Simon Denyer is an award-winning Washington Post journalist with years of experience working in different cultures and jurisdictions worldwide. He is best known for putting together some of the most insightful articles from different matters. It’s such an insightful article that covered the dire effects of increasing temperatures on the planet that led him and a team of several other journalists at the Post to win the 2020 Pulitzer Prize. In a recent piece, Simon Denyer explained the complex legacy of the Tokyo Olympics.
A global event amid a pandemic
This award-winning Washington Post journalist mentioned that by nearly all measures, the Tokyo Olympics were a success. This is because, despite the ongoing Covid-19 pandemic that had caused it to be postponed from 2020 to 2021, the event happened without a hitch. More than 100,000 athletes, coaches, team managers, and media persons traveled to Tokyo for the event. This edition was among the few in its history that have been held during a global crisis.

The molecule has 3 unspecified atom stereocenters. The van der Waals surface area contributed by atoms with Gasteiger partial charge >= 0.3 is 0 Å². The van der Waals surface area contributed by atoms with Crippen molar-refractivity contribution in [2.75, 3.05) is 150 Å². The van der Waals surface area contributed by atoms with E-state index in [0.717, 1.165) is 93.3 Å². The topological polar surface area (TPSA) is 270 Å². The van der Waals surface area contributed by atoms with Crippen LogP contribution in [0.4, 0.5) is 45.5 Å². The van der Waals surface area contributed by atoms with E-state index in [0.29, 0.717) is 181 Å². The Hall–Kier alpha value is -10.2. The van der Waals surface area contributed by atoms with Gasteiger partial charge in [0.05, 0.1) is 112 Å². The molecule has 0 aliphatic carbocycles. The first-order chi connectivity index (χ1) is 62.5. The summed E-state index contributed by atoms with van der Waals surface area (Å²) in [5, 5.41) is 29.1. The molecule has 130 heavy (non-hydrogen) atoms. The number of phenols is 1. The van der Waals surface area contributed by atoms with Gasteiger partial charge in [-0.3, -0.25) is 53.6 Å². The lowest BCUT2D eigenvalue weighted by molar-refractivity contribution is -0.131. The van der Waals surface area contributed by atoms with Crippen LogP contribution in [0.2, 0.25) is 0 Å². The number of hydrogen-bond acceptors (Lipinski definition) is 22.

Simon Denyer mentioned that the problem of holding such a global event amid a pandemic was that fans wouldn’t get a chance to attend. This was in line with the protocols set by the WHO to prevent the spread of the virus. However, this meant that Japan missed a huge opportunity to host hundreds of thousands of tourists from around the world.
This Washington Post journalist said that international tourists were expected to inject nearly a billion dollars into Japan’s economy during the duration of the event. Additionally, it would have been an excellent opportunity for the country to market itself to the world. Simon Denyer pointed out that the Tokyo Olympics is estimated to cost nearly $25 billion according to figures released by government auditors upon the event’s conclusion. Japanese taxpayers who footed this massive bill were also denied a chance to watch games in the stadiums.
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